This Ph.D. is co-supervised by Marc-Pierrot Deseilligny, chief scientist of the technical direction of the IGN and is funded by a CNES/IGN grant.

3D building reconstruction is a difficult problem, mainly due to the complexity of the scenes. Urban environments are very dense and composed of many types of buildings, which makes their analysis difficult. In this work, we propose a structural approach to 3D building reconstruction. It consists in reconstructing buildings by assembling simple urban structures extracted from a grammar of 3D parametric models. The method is composed of two stages. The first one [34] , [23] consists in extracting the building footprints through configurations of connected quadrilaterals. Marked point processes are used to extract the global shape of the footprints, which are then regularized by improving both the connection of the objects and facade continuity. The second stage corresponds to 3D reconstruction from the DEMs and the building footprints obtained in the first stage [22] . An energy formulation is used within a Bayesian framework, as this is particularly well adapted to including prior knowledge concerning urban structures. A Markov Chain Monte Carlo algorithm coupled with simulated annealing allows us to find the minimum of this energy. Figure 6 shows a result on a typical French town centre.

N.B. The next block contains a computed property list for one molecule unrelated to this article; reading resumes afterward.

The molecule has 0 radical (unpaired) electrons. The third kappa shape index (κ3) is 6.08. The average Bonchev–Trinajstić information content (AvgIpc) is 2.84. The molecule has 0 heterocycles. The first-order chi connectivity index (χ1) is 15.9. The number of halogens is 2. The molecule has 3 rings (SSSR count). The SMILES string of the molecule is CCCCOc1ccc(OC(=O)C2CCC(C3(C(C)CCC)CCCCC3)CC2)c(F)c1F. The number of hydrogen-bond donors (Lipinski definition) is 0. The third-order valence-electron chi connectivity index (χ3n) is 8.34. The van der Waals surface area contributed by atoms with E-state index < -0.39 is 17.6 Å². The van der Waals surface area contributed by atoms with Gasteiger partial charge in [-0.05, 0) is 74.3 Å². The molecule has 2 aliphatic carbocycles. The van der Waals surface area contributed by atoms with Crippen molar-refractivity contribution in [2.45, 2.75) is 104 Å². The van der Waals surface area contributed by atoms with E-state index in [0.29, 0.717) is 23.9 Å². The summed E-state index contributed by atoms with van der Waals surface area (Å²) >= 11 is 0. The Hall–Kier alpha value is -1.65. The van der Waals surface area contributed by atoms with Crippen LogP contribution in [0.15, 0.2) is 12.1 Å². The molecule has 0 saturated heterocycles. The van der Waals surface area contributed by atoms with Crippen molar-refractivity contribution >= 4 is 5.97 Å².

Figure 6. Left: PLEIADES simulation of Amiens town centre (©CNES) - Center: Result of footprint extraction - Right: Result of 3D reconstruction

Target detection through texture perturbation analysis

Keywords : target detection, texture, classification, segmentation, Markov random field.

Participants : Alexandre Fournier, Xavier Descombes, Josiane Zerubia.

This Ph.D. is done with the support of the French Defense Agency (DGA).

We address the problem of target detection through the changes between two remotely sensed images of the same area. We first use the ENVI©software to process a Rotation Scaling Translation (RST) registration of the two images, and we then use a spectral transform to compensate the missing translation component of the output. We then use a recursive principal component analysis [42] in order to get a per-pixel change probability between the two images. A Markov random field segmentation based on the Potts model is applied to the change probability image to obtain a homogeneous and coherent change map.

The next step is to distinguish changes due to normal or natural circumstances (shadow orientation change, stereoscopic effects, changes in cultivated fields) from real targets (vehicles, camouflage). We address this problem by segmenting the change map with the k-means algorithm based on the intensity pairs (see figure 7 ). The result is then regularized by a second Potts model.